The Founder of Algebra


The Founder of Algebra: Muḥammad ibn Mūsā

al-Khwārizmī

Abu Abdullah Muhammad bin Musa al-Khwarizmi, was a Persian scientist, mathematician, and author. He was born c. 780; and died c. 840 in the town of Khwarizm (now Khiva), in Khorasan province of Persia (now in Uzbekistan). The name al-Khwarizmi means the person from Khwarizm. His family moved soon afterward, to a place near Baghdad, where he accomplished most of his work in the period between 813 and 833. There are various guesses at his native languages, including Persian or more probably Khwarizmian (now dead). All of Al-Khwarizimi’s works were written in Arabic.

He developed the concept of the algorithm in mathematics (which is a reason for his being called the grandfather of computer science by some people), and the words “algorithm” and “algorism” come from Latin and English corruptions of his name. He also made major contributions to the fields of algebra, trigonometry, astronomy, geography and cartography. His systematic and logical approach to solving linear and quadratic equations gave shape to the discipline of algebra, a word that is derived from the name of his 830 book on the subject, Hisab al-jabr wa al-muqabala (حساب الجبر و المقابلة in Arabic).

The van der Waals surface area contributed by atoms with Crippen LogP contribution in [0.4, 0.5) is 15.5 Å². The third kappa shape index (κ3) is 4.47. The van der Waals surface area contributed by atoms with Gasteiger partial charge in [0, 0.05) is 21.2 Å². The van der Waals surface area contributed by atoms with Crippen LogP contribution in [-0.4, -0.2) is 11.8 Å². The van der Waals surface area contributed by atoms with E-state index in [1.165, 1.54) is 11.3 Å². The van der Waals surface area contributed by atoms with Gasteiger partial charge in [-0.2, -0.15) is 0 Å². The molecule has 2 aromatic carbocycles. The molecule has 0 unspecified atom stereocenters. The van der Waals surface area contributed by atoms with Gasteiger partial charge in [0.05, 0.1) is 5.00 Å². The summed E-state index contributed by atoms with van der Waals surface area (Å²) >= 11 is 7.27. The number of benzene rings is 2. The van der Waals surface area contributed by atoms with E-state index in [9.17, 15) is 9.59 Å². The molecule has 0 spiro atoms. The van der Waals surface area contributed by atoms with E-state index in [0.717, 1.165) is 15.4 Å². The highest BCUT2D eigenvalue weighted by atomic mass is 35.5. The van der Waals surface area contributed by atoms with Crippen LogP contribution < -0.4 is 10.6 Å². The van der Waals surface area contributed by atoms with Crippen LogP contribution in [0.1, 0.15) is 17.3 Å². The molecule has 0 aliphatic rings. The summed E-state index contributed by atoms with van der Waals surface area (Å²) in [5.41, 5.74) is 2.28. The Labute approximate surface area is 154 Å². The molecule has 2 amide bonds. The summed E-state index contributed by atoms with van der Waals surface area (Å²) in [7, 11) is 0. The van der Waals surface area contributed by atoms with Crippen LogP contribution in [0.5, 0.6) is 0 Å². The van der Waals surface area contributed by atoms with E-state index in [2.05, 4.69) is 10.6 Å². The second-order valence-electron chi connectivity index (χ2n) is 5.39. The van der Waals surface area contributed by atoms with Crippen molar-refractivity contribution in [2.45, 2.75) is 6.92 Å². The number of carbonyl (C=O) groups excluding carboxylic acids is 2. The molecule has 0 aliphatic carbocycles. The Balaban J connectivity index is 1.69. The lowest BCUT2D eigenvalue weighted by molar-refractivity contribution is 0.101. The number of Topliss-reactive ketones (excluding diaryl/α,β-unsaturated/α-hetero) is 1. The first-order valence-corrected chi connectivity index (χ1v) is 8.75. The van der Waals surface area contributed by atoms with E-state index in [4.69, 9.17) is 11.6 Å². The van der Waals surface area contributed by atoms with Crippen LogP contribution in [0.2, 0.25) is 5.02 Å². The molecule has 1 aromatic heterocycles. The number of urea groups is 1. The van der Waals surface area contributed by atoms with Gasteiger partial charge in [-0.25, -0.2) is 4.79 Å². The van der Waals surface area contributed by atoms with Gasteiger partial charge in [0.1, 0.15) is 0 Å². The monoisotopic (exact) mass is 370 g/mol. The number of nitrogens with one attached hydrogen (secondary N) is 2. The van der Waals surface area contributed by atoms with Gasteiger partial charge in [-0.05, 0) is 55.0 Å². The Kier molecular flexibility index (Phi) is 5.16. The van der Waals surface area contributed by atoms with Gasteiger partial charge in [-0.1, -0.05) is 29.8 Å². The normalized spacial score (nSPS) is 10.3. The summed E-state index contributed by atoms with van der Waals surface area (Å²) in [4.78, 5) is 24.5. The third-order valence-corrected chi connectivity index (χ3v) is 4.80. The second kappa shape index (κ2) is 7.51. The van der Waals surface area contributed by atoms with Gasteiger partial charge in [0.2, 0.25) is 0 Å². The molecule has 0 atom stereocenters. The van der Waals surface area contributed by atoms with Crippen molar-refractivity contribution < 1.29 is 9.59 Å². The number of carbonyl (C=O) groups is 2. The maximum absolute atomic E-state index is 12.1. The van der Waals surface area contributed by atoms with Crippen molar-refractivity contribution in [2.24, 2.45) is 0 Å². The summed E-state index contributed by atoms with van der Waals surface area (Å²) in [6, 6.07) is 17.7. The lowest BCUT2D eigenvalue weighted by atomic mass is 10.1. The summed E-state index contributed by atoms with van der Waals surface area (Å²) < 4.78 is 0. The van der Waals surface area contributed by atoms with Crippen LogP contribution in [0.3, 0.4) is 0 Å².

While his major contributions were the result of original research, he also did much to synthesize the existing knowledge in these fields from Greek, Indian, and other sources. He appropriated the place-marker symbol of zero, which originated in India, and he is also responsible for the use of Arabic numerals in mathematics.

Al-Khwarizmi systematized and corrected Ptolemy’s research in geography, using his own original findings. He supervised the work of 70 geographers to create a map of the then “known world”. When his work became known in Europe through Latin translations, his influence made an indelible mark on the development of science in the West: His algebra book introduced that discipline to Europe and became the standard mathematical text at European universities until the 16th century. He also wrote on mechanical devices like the clock, astrolabe, and sundial. His other contributions include tables that included trigonometric functions, refinements in the geometric representation of conic sections, and aspects of the calculus of two errors

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